This species has an extremely large range, and hence does not approach the thresholds for Vulnerable under the range size criterion (Extent of Occurrence <20,000 km2 combined with a declining or fluctuating range size, habitat extent/quality, or population size and a small number of locations or severe fragmentation). The population trend appears to be increasing, and hence the species does not approach the thresholds for Vulnerable under the population trend criterion (>30% decline over ten years or three generations). The population size is extremely large, and hence does not approach the thresholds for Vulnerable under the population size criterion (<10,000 mature individuals with a continuing decline estimated to be >10% in ten years or three generations, or with a specified population structure). For these reasons the species is evaluated as Least Concern.
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Cedar waxwings are common throughout their range. The number of cedar waxwings has increased in number over the last 40 years or so. This is probably because there is more food available.

Cedar waxwings are protected under the U.S. Migratory Bird Act. They are not an endangered or threatened species.

IUCN Red List of Threatened Species: least concern

US Migratory Bird Act: protected

US Federal List: no special status

CITES: no special status

State of Michigan List: no special status

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Cedar waxwings are common throughout their range, and have increased in number over the past several decades. This population increase is probably due in part to the increase in fruiting trees and shrubs as agricultural lands revert to forest.

Cedar waxwings are protected under the U.S. Migratory Bird Act. They are not protected under CITES or the U.S. Endangered Species Act.

US Migratory Bird Act: protected

US Federal List: no special status

CITES: no special status

State of Michigan List: no special status

IUCN Red List of Threatened Species: least concern

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Global Short Term Trend: Increase of 10 to >25%

Comments: Breeding Bird Survey data indicate a significant population increase (average of 3% per year) in North America between 1966 and 1989 (Droege and Sauer 1990).

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Population

Population Trend
Increasing
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Relevance to Humans and Ecosystems

Benefits

Economic Importance for Humans: Negative

Cedar waxwings eat some economically valuable fruit crops.

Negative Impacts: crop pest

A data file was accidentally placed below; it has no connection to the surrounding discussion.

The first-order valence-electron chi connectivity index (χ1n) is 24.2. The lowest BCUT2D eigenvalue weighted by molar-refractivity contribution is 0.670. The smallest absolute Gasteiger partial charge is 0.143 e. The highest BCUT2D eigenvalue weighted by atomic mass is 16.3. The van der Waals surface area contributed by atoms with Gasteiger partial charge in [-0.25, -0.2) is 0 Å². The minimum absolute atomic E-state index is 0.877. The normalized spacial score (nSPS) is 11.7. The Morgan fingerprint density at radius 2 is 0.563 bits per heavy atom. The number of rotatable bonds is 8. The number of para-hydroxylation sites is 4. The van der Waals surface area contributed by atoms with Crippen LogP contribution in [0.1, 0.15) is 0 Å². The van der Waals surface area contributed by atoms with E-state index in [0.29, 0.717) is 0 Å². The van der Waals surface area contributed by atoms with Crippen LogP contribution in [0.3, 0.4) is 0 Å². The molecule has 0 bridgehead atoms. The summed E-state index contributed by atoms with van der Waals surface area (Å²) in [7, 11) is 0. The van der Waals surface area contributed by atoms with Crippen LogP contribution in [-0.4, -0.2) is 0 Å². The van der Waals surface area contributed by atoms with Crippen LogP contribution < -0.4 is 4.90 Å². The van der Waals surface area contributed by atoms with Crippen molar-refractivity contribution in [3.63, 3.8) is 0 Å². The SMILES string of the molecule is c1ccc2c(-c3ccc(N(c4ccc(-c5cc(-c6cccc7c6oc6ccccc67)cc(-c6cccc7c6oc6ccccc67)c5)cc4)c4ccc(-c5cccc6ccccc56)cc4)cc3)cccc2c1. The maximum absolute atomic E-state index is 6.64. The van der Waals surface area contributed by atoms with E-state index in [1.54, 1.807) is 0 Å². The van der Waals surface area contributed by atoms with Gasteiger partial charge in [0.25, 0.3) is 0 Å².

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Economic Importance for Humans: Positive

Cedar waxwings eat insects that some people consider to be pests.

Positive Impacts: controls pest population

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Economic Importance for Humans: Negative

Cedar waxwings eat some economically valuable fruit crops.

Negative Impacts: crop pest

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Economic Importance for Humans: Positive

Cedar waxwings eat insects that some people consider to be pests.

Positive Impacts: controls pest population

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Wikipedia

Cedar Waxwing

The cedar waxwing (Bombycilla cedrorum) is a member of the family Bombycillidae or waxwing family of passerine birds. It is a medium sized, mostly brown, gray, and yellow bird named for its wax-like wing tips. It is a native of North and Central America, breeding in open wooded areas in southern Canada and wintering in the southern half of the United States, Central America, and the far northwest of South America. Its diet includes cedar cones, fruit, and insects.[2] The Cedar Waxwing is not endangered.

Description[edit]

Audubon's illustration

Cedar Waxwings are a medium sized bird approximately 6–7 in (15–18 cm) long and weigh roughly 30 g (1.1 oz). They are smaller and more brown than their close relative, the Bohemian Waxwing (which breeds farther to the north and west). It is a "silky, shiny collection of brown, gray, and lemon-yellow, accented with a subdued crest, rakish black mask, and brilliant-red wax droplets on the wing feathers."[3] These birds' most prominent feature is this small cluster of red wax-like droplets on tips of secondary flight feathers on the wings, a feature they share with the Bohemian Waxwing (but not the Japanese Waxwing). The wings are "broad and pointed, like a starling's."[3] The tail is typically yellow or orange depending on diet. Birds that have fed on berries of introduced Eurasian honeysuckles while growing tail feathers will have darker orange-tipped tail-feathers.[4] The tail is somewhat short, and square-tipped.[3] Adults have a pale yellow belly. The Waxwing's crest often "lies flat and droops over the back of the head."[3] It has a short and wide bill.[3] The Waxwing's black mask has a thin white border. Immature birds are streaked on the throat and flanks, and often do not have the black mask of the adults. Males and females look alike.[5]